Why Improved Pre-Pregnancy Health is the Key for Reducing Birth Defects

Posted January 10, 2017 by Josh Grant

Young Woman Talking To Her Doctor
Women's health and pregnancy planning can help prevent birth defects.

In the national effort to reduce infant mortality, special attention has to be paid to the leading cause–birth defects. Data from the Centers for Disease Control and Prevention shows that 3 percent of newborns in the United States every year have birth defects, and that 20 percent of all infant deaths can be attributed to these conditions.

While it is impossible to completely prevent all birth defects, focusing on health before pregnancy is the best measure for reducing the risks of some birth defects, as well as other concerns that can affect the health of a new mother and her children. As a result, pregnancy planning and clear, effective communication with healthcare providers are critical for all families. 

The Power of Conversation
Preconception health and health plans for women can start with a single question -- “Would you like to become pregnant in the next year?” When providers frame the possibility of a pregnancy within a year, women can better contextualize that outcome with their other goals and lifestyles.

“The answer–be it a definitive yes or no, or uncertainty–provides guidance for women and their healthcare providers on what health goals should be reached and what type of treatment needs to be undertaken to minimize the risks associated with pregnancy,” says Pat Heinrich, NICHQ Executive Project Director of the national Infant Mortality CoIIN initiative.

For patients who want to become pregnant in the next year, there are some immediate steps to take to reduce the risk of birth defects. First, women who are taking medications that can prevent the proper development of a fetus can be given prescriptions for alternative treatment options. This can also lead to recommendations on avoiding alcohol, some over-the-counter medicines and illicit drugs, which can affect fetal development.

Early conversations with women who wish to become pregnant allow providers to show how other health concerns relate to outcomes for the patients and their future children. For instance, women with chronic conditions such as asthma and diabetes require specific courses of action in order to minimize risks during the pregnancy.

These dialogues are equally important for women who have no pregnancy plans or want to wait more than a year before trying to conceive.

“Preconception health is not only about the health of moms and mothers-to-be: It’s about all women and their health,” says Sarah Verbiest, Director of the National Preconception Health & Health Care Initiative (PCHHC). “And given that 45 percent of pregnancies in the U.S. are unintended, helping these patients improve their health overall minimizes complications and the risk of birth defects should they become pregnant.”

PCHHC recently launched the first national consumer-focused preconception resource and campaign, Show Your Love, which is designed specifically to support young women and families become healthier BEFORE pregnancy.

 Early conversations about pregnancy also gives time to consider genetics. Geneticists and genetic counselors can screen future parents for any hereditary traits that could lead to health concerns for their children. These medical professionals also can recommend support and treatment options to improve health outcomes over the course of conception and for future pregnancies.

Beyond genes, environmental factors, the age of the parents and unknown causes can also influence fetal development. The more that providers and patients engage each other and share information and concerns, the greater the possibility that potential defects can be found during conception and appropriate treatment options and support can be implemented before birth.

“As further research is conducted into birth defects and their causes, the preconception period for women who want to become pregnant is the prime opportunity to address known influences,” says Heinrich. “There are no known ways to prevent birth defects, but preventative measures and improving maternal health increase the likelihood of healthy development for babies and positive outcomes for new families.” 


Add your comment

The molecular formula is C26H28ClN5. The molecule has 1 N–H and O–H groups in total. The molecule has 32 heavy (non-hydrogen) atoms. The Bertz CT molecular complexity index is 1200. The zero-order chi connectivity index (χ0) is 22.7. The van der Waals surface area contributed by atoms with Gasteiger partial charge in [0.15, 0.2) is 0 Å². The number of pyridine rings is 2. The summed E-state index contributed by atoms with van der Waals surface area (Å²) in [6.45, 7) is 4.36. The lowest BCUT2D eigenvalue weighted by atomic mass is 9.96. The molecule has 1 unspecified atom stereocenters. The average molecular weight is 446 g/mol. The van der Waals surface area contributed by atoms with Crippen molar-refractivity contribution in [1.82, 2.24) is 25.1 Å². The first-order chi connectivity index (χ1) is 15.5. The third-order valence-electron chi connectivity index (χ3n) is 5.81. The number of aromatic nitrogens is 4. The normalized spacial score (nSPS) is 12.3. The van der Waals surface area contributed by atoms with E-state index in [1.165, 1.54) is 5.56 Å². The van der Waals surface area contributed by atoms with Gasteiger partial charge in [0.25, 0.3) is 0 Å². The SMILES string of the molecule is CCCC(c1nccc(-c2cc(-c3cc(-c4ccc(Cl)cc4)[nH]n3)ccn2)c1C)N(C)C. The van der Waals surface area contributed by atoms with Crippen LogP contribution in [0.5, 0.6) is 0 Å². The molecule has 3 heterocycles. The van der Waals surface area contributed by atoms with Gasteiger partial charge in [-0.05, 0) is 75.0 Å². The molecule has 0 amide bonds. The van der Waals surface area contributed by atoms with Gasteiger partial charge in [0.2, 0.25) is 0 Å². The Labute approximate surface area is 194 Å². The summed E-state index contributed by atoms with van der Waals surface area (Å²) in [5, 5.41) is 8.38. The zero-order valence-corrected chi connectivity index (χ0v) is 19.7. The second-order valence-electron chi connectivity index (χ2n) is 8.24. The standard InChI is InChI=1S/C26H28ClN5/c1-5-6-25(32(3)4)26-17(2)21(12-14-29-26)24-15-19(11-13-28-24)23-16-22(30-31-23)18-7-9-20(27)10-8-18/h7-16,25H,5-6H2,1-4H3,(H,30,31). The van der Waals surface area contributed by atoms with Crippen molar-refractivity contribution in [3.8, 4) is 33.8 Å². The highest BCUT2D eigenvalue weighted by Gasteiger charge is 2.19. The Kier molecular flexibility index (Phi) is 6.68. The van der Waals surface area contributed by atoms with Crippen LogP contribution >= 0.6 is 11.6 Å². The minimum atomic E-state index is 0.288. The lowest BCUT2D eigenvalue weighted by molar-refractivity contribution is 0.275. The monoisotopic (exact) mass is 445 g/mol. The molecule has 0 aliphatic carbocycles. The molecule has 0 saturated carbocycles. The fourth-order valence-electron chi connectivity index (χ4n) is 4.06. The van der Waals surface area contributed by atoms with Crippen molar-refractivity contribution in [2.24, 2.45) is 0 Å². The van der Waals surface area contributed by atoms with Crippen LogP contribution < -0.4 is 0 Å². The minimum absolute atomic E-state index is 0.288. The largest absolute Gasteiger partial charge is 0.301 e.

Baby-Friendly breastfeeding Pediatric journal Best Fed Beginnings infant health safe sleep IM CoIIN QI quality improvement flexibility family partner parent partner vision screening nichq perinatal quality measures sustainabilty preterm birth tips PDSA cycle baby box infant mortality family engagement eccs coiin immunizations health equity health disparities accreditation astho onboarding collaboration engagement partnerships larc nashp new york wic new york state hospitals mom mother partners epilepsy data AAP early childhood pdsas texas community support learning session children's health new technology engineering transgender collaborative learning planning PDSA planning paralysis underplanning analysis paralysis vision eye health smoking smoke-free housing second-hand smoke toolkit e-module dental care oral health underserved populations health inequity public health Maternal and Child Health Journal leadership engagement Sickle cell disease indiana SCD medicaid perinatal regionalization sudden infant death syndrome national birth defects prevention month birth defects pregnancy planning one key question prepregnancy health preconception health public breastfeeding support families patients experts insights CHOPT childhood obesity innovation food desert telemedicine TBLC breastfeeding supporting prematurity racial disparities audiology ehdi follow-up illinois talana hughes vulnerable populations sports asthma soccer basketball obesity football SIDS Pokemon Go gamification smartphones interconception care birth spacing issue brief contraceptive use postpartum care CoIN HRSA early childhood trauma NHSA community health consumer advocacy womens health interconception health teenage health PATCH wisconsin missouri risk appropriate care community health workers SCD< infographic infant mortality awareness month inspirations childrens health national breastfeeding month maternal health patient engagement hearing loss hearing treatment pediatric vision eyesight pre-term birth early-term birth SCD clinic los angeles LOCATe CDC levels of care neonatal care maternal care smoking cessation project safe sleep practices neonatal abstinence syndrome NAS opioids maternal and child health MCH Family voices quality care mental health hydroxyurea SCDTDP men dads testing change data sharing state government city government apps sleep AJPM preconception care senior leadership breastfeeding support video series access BQIH exclusive breastfeeding long-acting reversible contraception unplanned pregnancies social determinants of health health innovations Best Babies Zone CoIIN baby boxes Rhode Island progesterone rooming-in patient and family engagement healthy weight healthy lifestyles primary care telementoring ECHO video conferencing socioemotional health childhood development pediatric Tennessee interview National Coordinating and Evaluation Center medical-legal partnerships mobile app disparities perinatal care overweight obese healthy weight clinic wellness pilot sites data collection education resources paternal engagement risk-appropriate care preterm infants high-risk babies Ten Steps public relations social movement reversible contraceptives medical home pediatric medical home patient transformation facilitator PTF skin-to-skin rooming in prenatal smoking information visualization charts SUID postpartum new mother webinar AMCHP QI Tips ongoing improvement fourth trimester partnership quality and safety coaching leadership support year end holiday message reflections gratitute Medicaid data doctor relationship PQC perinatal quality collaboratives vision care vision health evidence-based guidelines ASH health and wellness healthy living healthy eating home visitors home visiting programs March of Dimes APHA results evaluation supplementation formula reduction video infant loss social media advocacy leadership Berns Ten Steps to Successful Breastfeeding sustainability stress prenatal care data capacity epidemiologists surveillance data PFAC community partners preconception and interconception care motivational interviewing Native Americans ADHD NICHQ Vanderbilt Assessment Scale ADHD Toolkit system design care coordination skin to skin newborn screening reduce smoking aim statement safe birth Texas Ten Step skin-to-skin contact 10 Steps staff training small tests acute care mother-baby couplet collective impact population health preconception Newborn Screening Program substance abuse breast milk formula milk bank crisis first responders NYC improvement healthcare health system sickle cell diease treatment protocol family health partner maternity care Collaborative Improvement and Innovation Network Health Outcomes Cross-Sector Collaboration Knowledge Sharing Child Health